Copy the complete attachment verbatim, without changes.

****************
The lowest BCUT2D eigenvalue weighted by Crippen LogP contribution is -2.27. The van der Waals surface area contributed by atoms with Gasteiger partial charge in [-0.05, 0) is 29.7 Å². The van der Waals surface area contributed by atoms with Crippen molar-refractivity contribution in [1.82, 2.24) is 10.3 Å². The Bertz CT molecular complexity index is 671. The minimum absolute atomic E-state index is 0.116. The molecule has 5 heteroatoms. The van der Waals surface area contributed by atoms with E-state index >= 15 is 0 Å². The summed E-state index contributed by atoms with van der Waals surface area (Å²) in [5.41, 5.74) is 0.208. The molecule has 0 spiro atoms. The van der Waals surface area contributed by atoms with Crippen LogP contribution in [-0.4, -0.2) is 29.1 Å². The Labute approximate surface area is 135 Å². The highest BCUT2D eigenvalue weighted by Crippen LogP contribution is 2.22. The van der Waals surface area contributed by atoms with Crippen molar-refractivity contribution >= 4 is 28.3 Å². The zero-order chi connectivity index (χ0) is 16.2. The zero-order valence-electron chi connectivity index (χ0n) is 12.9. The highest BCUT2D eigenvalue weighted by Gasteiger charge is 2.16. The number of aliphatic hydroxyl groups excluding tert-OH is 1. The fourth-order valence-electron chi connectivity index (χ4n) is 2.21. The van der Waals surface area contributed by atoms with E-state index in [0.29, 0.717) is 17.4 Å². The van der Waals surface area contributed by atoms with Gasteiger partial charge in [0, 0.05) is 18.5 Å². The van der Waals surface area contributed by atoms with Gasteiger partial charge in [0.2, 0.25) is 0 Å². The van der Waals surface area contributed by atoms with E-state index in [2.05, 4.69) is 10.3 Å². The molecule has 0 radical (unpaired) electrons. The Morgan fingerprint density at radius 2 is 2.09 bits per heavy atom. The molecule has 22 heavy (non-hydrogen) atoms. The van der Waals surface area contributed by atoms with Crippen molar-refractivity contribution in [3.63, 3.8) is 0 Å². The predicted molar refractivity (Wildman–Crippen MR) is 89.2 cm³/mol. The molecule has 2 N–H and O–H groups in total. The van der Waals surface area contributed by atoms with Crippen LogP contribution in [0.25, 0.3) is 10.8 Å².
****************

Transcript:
The lowest BCUT2D eigenvalue weighted by Crippen LogP contribution is -2.27. The van der Waals surface area contributed by atoms with Gasteiger partial charge in [-0.05, 0) is 29.7 Å². The van der Waals surface area contributed by atoms with Crippen molar-refractivity contribution in [1.82, 2.24) is 10.3 Å². The Bertz CT molecular complexity index is 671. The minimum absolute atomic E-state index is 0.116. The molecule has 5 heteroatoms. The van der Waals surface area contributed by atoms with E-state index >= 15 is 0 Å². The summed E-state index contributed by atoms with van der Waals surface area (Å²) in [5.41, 5.74) is 0.208. The molecule has 0 spiro atoms. The van der Waals surface area contributed by atoms with Crippen LogP contribution in [-0.4, -0.2) is 29.1 Å². The Labute approximate surface area is 135 Å². The highest BCUT2D eigenvalue weighted by Crippen LogP contribution is 2.22. The van der Waals surface area contributed by atoms with Crippen molar-refractivity contribution >= 4 is 28.3 Å². The zero-order chi connectivity index (χ0) is 16.2. The zero-order valence-electron chi connectivity index (χ0n) is 12.9. The highest BCUT2D eigenvalue weighted by Gasteiger charge is 2.16. The number of aliphatic hydroxyl groups excluding tert-OH is 1. The fourth-order valence-electron chi connectivity index (χ4n) is 2.21. The van der Waals surface area contributed by atoms with E-state index in [0.29, 0.717) is 17.4 Å². The van der Waals surface area contributed by atoms with Gasteiger partial charge in [0, 0.05) is 18.5 Å². The van der Waals surface area contributed by atoms with Gasteiger partial charge in [0.2, 0.25) is 0 Å². The van der Waals surface area contributed by atoms with E-state index in [2.05, 4.69) is 10.3 Å². The molecule has 0 radical (unpaired) electrons. The Morgan fingerprint density at radius 2 is 2.09 bits per heavy atom. The molecule has 22 heavy (non-hydrogen) atoms. The van der Waals surface area contributed by atoms with Crippen molar-refractivity contribution in [3.63, 3.8) is 0 Å². The predicted molar refractivity (Wildman–Crippen MR) is 89.2 cm³/mol. The molecule has 2 N–H and O–H groups in total. The van der Waals surface area contributed by atoms with Crippen LogP contribution in [0.25, 0.3) is 10.8 Å².